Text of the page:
Romcom set near fictional Pengarth, CORNWALL
The Railway to Heaven – taking the train from the UK to Tibet
21st March 2020
Author QA with Matthew Woodward, author of The Railway to Heaven: From the UK to Tibet on the longest and highest railways in the world
Why did you choose Tibet as your destination?
After much studying of my vintage 1956 National Geographic map, I realised that I could fuse together two journeys that I wanted to make – the Trans Manchurian and the Qinghai-Tibet railways – broadly speaking the longest and highest in the world. Tibet is such a fabled place and my desire to visit became almost unstoppable after reading Heinrich Harrier’s book Seven Years in Tibet. Oh, and some classic Tintin too! The Lhasa train has only been running since 2006. It is a staggering piece of civil engineering – 675 bridges, 550 km of track on permafrost, the highest tunnel in the world (over 1km long) and the highest railway station in the world at Tanggula, where the pass reaches 5072 m. Having completed both the Trans-Siberian and Trans Mongolian routes before, this was also a new way to cross Siberia and enter China directly from the north.
How long did the journey take?
It took around 30 days to reach Hong Kong. It could have been done more quickly, or much more slowly of course. As well as Lhasa, I spent some time in Warsaw, Berlin, Moscow and Beijing along the way.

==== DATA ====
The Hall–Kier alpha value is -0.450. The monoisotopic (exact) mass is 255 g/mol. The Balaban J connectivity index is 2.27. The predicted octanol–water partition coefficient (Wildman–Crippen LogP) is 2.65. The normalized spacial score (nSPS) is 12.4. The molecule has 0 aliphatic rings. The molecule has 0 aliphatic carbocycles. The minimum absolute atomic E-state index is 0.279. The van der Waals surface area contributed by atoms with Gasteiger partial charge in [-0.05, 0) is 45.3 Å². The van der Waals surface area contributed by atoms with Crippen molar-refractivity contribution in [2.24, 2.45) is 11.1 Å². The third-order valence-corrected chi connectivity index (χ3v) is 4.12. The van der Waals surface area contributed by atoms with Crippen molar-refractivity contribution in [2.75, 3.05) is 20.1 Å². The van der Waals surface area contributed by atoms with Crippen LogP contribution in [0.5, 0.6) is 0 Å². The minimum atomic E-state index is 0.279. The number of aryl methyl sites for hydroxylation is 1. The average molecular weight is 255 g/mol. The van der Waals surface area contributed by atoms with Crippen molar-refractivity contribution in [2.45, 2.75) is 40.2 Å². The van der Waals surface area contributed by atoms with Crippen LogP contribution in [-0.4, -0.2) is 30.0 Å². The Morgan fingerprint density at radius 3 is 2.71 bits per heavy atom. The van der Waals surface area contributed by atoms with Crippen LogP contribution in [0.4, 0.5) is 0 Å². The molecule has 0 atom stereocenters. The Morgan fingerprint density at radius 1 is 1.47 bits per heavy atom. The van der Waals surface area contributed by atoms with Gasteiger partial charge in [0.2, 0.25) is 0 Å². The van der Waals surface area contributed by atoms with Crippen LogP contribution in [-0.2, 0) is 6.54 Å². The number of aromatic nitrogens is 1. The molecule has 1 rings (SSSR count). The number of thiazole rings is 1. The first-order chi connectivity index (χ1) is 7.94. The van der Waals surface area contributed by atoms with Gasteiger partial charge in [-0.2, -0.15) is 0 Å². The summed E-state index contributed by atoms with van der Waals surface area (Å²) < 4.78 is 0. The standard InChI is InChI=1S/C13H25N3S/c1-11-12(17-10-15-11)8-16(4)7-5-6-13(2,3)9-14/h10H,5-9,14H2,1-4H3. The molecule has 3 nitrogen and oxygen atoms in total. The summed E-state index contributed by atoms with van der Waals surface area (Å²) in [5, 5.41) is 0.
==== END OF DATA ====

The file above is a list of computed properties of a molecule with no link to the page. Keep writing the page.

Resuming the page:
Did you encounter any major problems?
Well, I didn’t get arrested or deported from anywhere, but you will have to read the book to find out! I will confess now that much to my embarrassment I did manage to lose my train in Poland. Altitude sickness was a problem, and I was a little weak and feeble up there in the thin air. And then there was the border where I became stuck in ‘no mans land’ as my passport was declared as fake. I’m saying no more here.
Was there much culture shock?
Not surprisingly, visiting the temples and monasteries on the Tibetan Plateau was like time travel, places where little seemed to have changed since the 16th century. But I also saw both sides of modern-day China. The ultra-modern consumerist society in the big cites and the relatively poor workers and farmers from the provinces living a very different life. The train system is similar; modern high-speed trains sit next to much older slow trains. My shock was perhaps how things that were totally unacceptable on some were very normal on others; some things that I wish I could ‘unsee’..
What was the most memorable part of the journey?
Anyone who travels off the beaten track knows that the best part of such a journey is often more about the people you meet rather than the places you see. Nowhere is this truer than on the rails. Train travel allows people with no prior connection to co-inhabit a tiny sleeper compartment, to share a seat in a bar or a table in a restaurant carriage. Time to talk, to understand alternative cultures in the ever-changing environment. There is also something about rail travel that attracts interesting people, and also brings out the weird and wonderful characters. Perhaps it’s the close proximity, the unfamiliar environment and the availability of weapons grade vodka. I’m always happy in Siberia, but on this journey both Lhasa and Hong Kong were very special to me, for very different reasons.